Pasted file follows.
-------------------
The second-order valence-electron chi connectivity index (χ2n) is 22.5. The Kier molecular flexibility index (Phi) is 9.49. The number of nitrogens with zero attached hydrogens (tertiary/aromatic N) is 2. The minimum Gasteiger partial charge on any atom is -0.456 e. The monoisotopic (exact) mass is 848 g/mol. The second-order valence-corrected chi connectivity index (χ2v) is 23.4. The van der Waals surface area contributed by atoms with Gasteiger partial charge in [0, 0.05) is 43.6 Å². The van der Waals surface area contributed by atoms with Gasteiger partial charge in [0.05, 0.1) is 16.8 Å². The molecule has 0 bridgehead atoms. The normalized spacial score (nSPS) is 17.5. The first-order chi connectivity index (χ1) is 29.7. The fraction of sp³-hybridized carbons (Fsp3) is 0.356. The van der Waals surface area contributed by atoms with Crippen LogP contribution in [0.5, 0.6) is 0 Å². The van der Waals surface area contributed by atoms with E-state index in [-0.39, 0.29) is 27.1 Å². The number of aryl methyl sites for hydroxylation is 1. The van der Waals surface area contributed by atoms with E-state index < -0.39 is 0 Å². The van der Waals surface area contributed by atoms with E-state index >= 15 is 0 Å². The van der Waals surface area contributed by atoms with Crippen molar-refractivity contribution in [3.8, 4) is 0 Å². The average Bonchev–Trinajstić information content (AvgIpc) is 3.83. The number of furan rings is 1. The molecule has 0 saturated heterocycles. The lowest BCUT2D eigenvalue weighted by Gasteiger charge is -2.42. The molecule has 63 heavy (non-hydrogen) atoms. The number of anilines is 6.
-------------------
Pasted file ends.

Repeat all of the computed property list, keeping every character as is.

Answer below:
The second-order valence-electron chi connectivity index (χ2n) is 22.5. The Kier molecular flexibility index (Phi) is 9.49. The number of nitrogens with zero attached hydrogens (tertiary/aromatic N) is 2. The minimum Gasteiger partial charge on any atom is -0.456 e. The monoisotopic (exact) mass is 848 g/mol. The second-order valence-corrected chi connectivity index (χ2v) is 23.4. The van der Waals surface area contributed by atoms with Gasteiger partial charge in [0, 0.05) is 43.6 Å². The van der Waals surface area contributed by atoms with Gasteiger partial charge in [0.05, 0.1) is 16.8 Å². The molecule has 0 bridgehead atoms. The normalized spacial score (nSPS) is 17.5. The first-order chi connectivity index (χ1) is 29.7. The fraction of sp³-hybridized carbons (Fsp3) is 0.356. The van der Waals surface area contributed by atoms with Crippen LogP contribution in [0.5, 0.6) is 0 Å². The van der Waals surface area contributed by atoms with E-state index in [-0.39, 0.29) is 27.1 Å². The number of aryl methyl sites for hydroxylation is 1. The van der Waals surface area contributed by atoms with E-state index < -0.39 is 0 Å². The van der Waals surface area contributed by atoms with E-state index >= 15 is 0 Å². The van der Waals surface area contributed by atoms with Crippen molar-refractivity contribution in [3.8, 4) is 0 Å². The average Bonchev–Trinajstić information content (AvgIpc) is 3.83. The number of furan rings is 1. The molecule has 0 saturated heterocycles. The lowest BCUT2D eigenvalue weighted by Gasteiger charge is -2.42. The molecule has 63 heavy (non-hydrogen) atoms. The number of anilines is 6.